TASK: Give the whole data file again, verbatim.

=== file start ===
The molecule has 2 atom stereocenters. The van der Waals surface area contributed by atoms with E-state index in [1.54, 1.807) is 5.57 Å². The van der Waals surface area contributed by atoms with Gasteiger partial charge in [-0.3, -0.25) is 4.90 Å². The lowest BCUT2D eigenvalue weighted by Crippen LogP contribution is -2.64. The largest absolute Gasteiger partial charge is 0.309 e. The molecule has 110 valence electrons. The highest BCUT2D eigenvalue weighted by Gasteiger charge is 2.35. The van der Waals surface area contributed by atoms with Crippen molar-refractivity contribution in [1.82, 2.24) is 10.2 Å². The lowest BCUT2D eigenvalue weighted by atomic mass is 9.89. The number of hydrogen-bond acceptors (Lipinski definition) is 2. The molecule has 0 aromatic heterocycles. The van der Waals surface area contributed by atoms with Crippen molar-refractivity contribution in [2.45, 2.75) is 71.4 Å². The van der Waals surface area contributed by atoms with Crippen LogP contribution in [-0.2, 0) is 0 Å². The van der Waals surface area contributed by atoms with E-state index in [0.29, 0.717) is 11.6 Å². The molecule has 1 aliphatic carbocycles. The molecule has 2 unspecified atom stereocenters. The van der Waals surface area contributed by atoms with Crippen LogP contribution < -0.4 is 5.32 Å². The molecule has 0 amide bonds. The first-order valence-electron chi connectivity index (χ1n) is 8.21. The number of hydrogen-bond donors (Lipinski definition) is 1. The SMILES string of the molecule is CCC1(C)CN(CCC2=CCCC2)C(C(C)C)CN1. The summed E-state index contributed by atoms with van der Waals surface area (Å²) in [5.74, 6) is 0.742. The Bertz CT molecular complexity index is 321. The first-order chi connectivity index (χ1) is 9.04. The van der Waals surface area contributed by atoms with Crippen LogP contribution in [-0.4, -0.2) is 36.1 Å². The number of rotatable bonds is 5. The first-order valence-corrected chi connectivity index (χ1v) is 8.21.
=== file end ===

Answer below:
The molecule has 2 atom stereocenters. The van der Waals surface area contributed by atoms with E-state index in [1.54, 1.807) is 5.57 Å². The van der Waals surface area contributed by atoms with Gasteiger partial charge in [-0.3, -0.25) is 4.90 Å². The lowest BCUT2D eigenvalue weighted by Crippen LogP contribution is -2.64. The largest absolute Gasteiger partial charge is 0.309 e. The molecule has 110 valence electrons. The highest BCUT2D eigenvalue weighted by Gasteiger charge is 2.35. The van der Waals surface area contributed by atoms with Crippen molar-refractivity contribution in [1.82, 2.24) is 10.2 Å². The lowest BCUT2D eigenvalue weighted by atomic mass is 9.89. The number of hydrogen-bond acceptors (Lipinski definition) is 2. The molecule has 0 aromatic heterocycles. The van der Waals surface area contributed by atoms with Crippen molar-refractivity contribution in [2.45, 2.75) is 71.4 Å². The van der Waals surface area contributed by atoms with Crippen LogP contribution in [-0.2, 0) is 0 Å². The van der Waals surface area contributed by atoms with E-state index in [0.29, 0.717) is 11.6 Å². The molecule has 1 aliphatic carbocycles. The molecule has 2 unspecified atom stereocenters. The van der Waals surface area contributed by atoms with Crippen LogP contribution < -0.4 is 5.32 Å². The molecule has 0 amide bonds. The first-order valence-electron chi connectivity index (χ1n) is 8.21. The number of hydrogen-bond donors (Lipinski definition) is 1. The SMILES string of the molecule is CCC1(C)CN(CCC2=CCCC2)C(C(C)C)CN1. The summed E-state index contributed by atoms with van der Waals surface area (Å²) in [5.74, 6) is 0.742. The Bertz CT molecular complexity index is 321. The first-order chi connectivity index (χ1) is 9.04. The van der Waals surface area contributed by atoms with Crippen LogP contribution in [-0.4, -0.2) is 36.1 Å². The number of rotatable bonds is 5. The first-order valence-corrected chi connectivity index (χ1v) is 8.21.